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Thursday, October 20, 2011



 
Synopsis: George Washington made a brief visit to Barbados as a young man and never again left America. Well, that’s what the history books say. But an eighteenth-century manuscript discovered in the foundation of Mount Vernon changes everything. The manuscript tells of 19-year-old George Washington’s comic, picaresque 1751 trip to London seeking his fortune.

This isn’t George Washington the stuffy old founding father with the wooden teeth. He’s a young man still finding his voice. A younger son with no inheritance, George must make his own way in the world. The newly discovered manuscript was written by George’s traveling companion, Darius Attucks, an African-American master mariner. Though an experienced sailor, Darius is barely older than George and not quite the man of the world he imagines himself. After saving George’s life in a shipwreck, Darius is convinced he has been tasked by Heaven to be George’s guide.


Darius and George join their patron, a German baron, and sell American land to wealthy Londoners. The well-connected baron promises George cash, a title and even a country estate for his efforts. Best of all, George wins the love of Sophie, a beautiful French countess. What more could a young colonial ask for? George’s expedition to London seems an utter success.

But somehow it all goes wrong. Darius, George and Sophie must flee England penniless. Darius’ manuscript is ultimately stashed in the basement wall of Mount Vernon, where it is unearthed more than 250 years later.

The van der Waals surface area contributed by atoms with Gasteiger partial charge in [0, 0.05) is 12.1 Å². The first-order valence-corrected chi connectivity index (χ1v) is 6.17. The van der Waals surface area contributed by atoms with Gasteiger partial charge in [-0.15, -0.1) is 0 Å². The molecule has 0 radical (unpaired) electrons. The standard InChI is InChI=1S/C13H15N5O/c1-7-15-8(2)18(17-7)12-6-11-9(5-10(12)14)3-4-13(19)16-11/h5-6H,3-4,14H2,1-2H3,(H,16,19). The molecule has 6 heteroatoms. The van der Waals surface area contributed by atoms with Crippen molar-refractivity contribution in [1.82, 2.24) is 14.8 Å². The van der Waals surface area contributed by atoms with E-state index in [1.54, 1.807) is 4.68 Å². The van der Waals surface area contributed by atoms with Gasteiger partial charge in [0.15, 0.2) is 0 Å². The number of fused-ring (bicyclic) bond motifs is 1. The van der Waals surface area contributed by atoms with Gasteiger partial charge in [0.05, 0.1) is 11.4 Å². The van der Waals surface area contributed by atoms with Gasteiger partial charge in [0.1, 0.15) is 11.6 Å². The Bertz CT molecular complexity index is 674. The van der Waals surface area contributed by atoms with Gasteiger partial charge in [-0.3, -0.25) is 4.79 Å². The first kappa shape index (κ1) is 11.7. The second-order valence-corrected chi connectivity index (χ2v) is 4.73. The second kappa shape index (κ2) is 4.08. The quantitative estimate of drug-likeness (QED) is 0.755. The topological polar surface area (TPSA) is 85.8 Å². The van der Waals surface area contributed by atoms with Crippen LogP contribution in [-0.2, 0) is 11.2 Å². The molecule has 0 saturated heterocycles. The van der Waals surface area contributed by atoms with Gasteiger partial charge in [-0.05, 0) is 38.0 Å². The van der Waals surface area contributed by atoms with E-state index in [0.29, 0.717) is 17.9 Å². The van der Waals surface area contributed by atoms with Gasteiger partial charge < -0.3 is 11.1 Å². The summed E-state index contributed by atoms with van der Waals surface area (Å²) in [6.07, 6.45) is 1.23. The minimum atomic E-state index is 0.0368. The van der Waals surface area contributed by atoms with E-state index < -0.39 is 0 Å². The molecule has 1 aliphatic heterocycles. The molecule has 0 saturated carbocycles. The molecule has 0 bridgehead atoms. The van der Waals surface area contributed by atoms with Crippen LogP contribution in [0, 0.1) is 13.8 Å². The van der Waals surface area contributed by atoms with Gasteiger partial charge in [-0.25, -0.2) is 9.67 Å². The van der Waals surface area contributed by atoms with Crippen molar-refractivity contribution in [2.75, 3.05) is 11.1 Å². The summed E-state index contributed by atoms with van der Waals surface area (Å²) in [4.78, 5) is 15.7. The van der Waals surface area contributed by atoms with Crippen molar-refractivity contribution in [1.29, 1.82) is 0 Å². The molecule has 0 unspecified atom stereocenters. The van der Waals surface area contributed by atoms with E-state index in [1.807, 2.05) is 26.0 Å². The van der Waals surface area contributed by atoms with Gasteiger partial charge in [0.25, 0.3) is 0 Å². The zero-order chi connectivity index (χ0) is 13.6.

Review: George in London is an excellent novel, filled with witty and humorous writing. If your a History buff, in particular an American History buff than this is your book. Queeney has a way with words that will leave you delighted and entertained. If you think this novel is a stuffy, old boring book about the George Washington who you were forced to learn about in Jr. High, how wrong you are my friend. George in London is definitely not your average historical novel, but it can easily be compared with the beloved story Flashman at the Charge by George MacDonald. If you're not a big History buff don't worry, take a chance. I promise, it's worth it! I highly recommend this novel and I look forward to Queeney's future work.





Available on: B&N.com & Amazon.com 
Format: eBook 
Source: submitted for review by author. 
Status: READ
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ReviewPolicy

My reviews are my honest opinion. I am in no way paid for my thoughts. Each book I review is either a review copy (ARC) given to me by the publisher or author or a copy I've purchased on my own.




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